Chinese investments in India are also less than weighty, with fewer than 50 Chinese companies known to have set up offices there. According to the Indian government, foreign direct investment inflows to India from China between August 1991 and December 2006 worked out to a grand total of $3.61 million. Even the higher Chinese figure of about $17 million for actual investments is unimposing.
When Chinese President Hu Jintao visited New Delhi in November 2006, the two countries signed a bilateral investment protection and promotion pact. Since then, there has been an upswing in Chinese investments south of the border, particularly in the area of infrastructure and other project implementation.
However, CCPIT's Wang explains how lack of information in China about investment and market conditions in India, coupled with India's stringent labor laws and poor infrastructure, don't yet make it an obvious choice for Chinese investors.
Moreover, although the upgrading of economic ties is expected to take some of the heat off the simmering issues of bilateral political contention, such as the disputed border, continuing political suspicions work against unfettered economic engagement.
Thus, New Delhi has for long stymied Chinese investments in certain sectors, such as telecommunications and port development, on the grounds that particular Chinese companies pose a security threat.
Aviation is the latest sector to be affected negatively by political concerns. The Indian government is blocking the entry of Chinese cargo carrier Great Wall Airlines to Mumbai and Chennai, reportedly due to the fact that key nuclear facilities are located near these two airports. New Delhi's suspicions spring from the fact that one of the former owners of the airline in question - China Great Wall Industry Corporation - was blacklisted by the US for alleged transfer of missile technology to Iran.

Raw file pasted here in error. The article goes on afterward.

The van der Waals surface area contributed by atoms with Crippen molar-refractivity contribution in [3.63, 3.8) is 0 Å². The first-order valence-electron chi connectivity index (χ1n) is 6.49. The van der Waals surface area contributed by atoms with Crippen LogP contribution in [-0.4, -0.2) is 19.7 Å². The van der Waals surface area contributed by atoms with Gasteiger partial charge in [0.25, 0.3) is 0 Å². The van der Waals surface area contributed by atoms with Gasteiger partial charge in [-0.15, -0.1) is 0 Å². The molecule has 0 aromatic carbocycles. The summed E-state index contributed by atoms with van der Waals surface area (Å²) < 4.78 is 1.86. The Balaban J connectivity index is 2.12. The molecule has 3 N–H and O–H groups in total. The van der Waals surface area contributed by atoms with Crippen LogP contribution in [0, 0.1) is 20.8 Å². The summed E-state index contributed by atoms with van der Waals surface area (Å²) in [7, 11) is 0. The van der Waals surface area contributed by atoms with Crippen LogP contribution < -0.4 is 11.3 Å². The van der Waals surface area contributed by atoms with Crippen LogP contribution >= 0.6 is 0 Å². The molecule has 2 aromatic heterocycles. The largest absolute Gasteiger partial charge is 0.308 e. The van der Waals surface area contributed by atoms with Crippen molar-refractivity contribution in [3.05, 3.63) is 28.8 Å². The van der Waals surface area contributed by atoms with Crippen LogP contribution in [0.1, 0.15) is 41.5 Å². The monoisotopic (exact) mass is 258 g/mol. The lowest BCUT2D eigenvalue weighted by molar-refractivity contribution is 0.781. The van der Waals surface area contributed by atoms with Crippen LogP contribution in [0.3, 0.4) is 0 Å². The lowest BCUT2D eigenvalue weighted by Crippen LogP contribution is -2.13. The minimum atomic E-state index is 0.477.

In a retaliatory measure, Beijing has blocked India's Jet Airways' plans to fly to Chicago via Shanghai.
Sino-Indian economic ties are in fact still in a take-off phase. In January-November 2007 the share of Indian exports in overall Chinese imports was a mere 1.46 %. In the same time period India was only China's 10th-largest export destination and the 15th-largest exporter to China.
This is thus crunch time for identifying and developing mechanisms to manage the bilateral economic relationship in such a way as to minimize potential friction and maximize mutual self interest.
Manmohan has the opportunity to use the business summit in Beijing to move beyond the now cliched niceties of touting hardware/software collaboration and instead address head-on the challenges of promoting cross-border economic ties in all their thorny complexity.
Pallavi Aiyar is the China correspondent for The Hindu.
(Copyright 2008 Pallavi Aiyar.)